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How Dentists Prevent Heart Disease… In Just 44 Minutes!

Periodontal Disease

Untreated periodontal disease and decay in and around the mouth is like having an open wound the size of a hand; it’s invisible because it’s under the gums. Periodontal disease, usually called Gum Disease, is a chronic infection involving about 500 different kinds of bacteria that can affect heart disease. The way it works is that chronic infections may trigger a chain of chemical events that cause inflammation, or swelling, throughout the body. When plaque lining the arteries causes them to becomes inflamed, blood clots can form, leading to heart attack or stroke.

Say “Ahhh” to Avoid Heart Disease

For the past decade, several studies have concluded that there is a strong link between periodontal disease and coronary heart disease. One result of periodontal disease is the loss of teeth. When the gums become so diseased, your teeth can wiggle out. This led researchers in Finland to investigate the associations between the number of missing teeth and diagnosed heart disease in 1,384 men aged 45 to 64 years. The researchers discovered that those with a higher number of missing teeth from sustained oral infections–which is a direct result of periodontal disease — had a higher likelihood of heart disease.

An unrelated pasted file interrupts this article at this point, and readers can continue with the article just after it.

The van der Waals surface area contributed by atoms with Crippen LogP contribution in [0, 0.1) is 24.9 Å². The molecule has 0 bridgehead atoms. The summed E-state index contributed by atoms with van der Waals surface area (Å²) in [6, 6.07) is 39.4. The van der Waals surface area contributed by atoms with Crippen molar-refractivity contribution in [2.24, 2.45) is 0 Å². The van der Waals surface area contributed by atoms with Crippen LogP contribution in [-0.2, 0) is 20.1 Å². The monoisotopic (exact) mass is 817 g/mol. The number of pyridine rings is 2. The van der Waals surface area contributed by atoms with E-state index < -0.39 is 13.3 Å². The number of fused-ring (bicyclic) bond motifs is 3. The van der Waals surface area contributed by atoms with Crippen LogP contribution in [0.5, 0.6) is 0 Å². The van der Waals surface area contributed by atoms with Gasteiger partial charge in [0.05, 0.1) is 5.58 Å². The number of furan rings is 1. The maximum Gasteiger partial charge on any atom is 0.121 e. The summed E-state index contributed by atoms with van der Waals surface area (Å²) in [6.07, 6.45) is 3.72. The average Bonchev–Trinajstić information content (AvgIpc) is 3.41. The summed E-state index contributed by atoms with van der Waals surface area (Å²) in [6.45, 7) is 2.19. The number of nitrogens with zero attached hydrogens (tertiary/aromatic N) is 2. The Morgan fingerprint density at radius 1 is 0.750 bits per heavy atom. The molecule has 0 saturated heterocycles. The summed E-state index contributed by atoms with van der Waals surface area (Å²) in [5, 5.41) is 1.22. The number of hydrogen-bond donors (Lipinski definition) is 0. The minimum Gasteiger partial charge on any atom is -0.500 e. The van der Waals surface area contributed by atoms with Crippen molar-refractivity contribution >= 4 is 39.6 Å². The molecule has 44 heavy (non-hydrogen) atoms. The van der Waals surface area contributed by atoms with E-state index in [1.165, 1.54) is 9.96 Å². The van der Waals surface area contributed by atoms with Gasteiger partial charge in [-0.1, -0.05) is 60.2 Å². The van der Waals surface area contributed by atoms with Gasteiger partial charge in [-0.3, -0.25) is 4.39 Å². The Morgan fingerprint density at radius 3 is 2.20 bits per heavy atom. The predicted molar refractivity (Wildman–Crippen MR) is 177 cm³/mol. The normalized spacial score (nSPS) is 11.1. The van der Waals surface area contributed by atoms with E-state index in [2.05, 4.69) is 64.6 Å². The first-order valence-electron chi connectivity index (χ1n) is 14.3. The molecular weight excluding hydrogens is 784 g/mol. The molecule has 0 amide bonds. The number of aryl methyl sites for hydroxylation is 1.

In one study, men with extensive gum disease were more than four times as likely to develop heart disease (the nation’s leading cause of death) than men with healthy gums. Another study involving Arizona’s Pima Indians, who rarely smoke, showed those with gum disease were more than twice as likely to suffer a heart attack than those whose gums were healthy.

Periodontal disease is the most common chronic infectious disease in the world, more common than the cold. Population surveys and studies done in the United States indicate that more than 50 percent of adults have gingivitis and 30 percent have periodontitis, according to the American Academy of Periodontology. The problem increases with age.

The bottom line is that periodontal disease may be far more serious threat to your health than previously realized. To save your heart, take action now to protect your gums.

Copyright 2007, Curtis Marketing Group, Inc.

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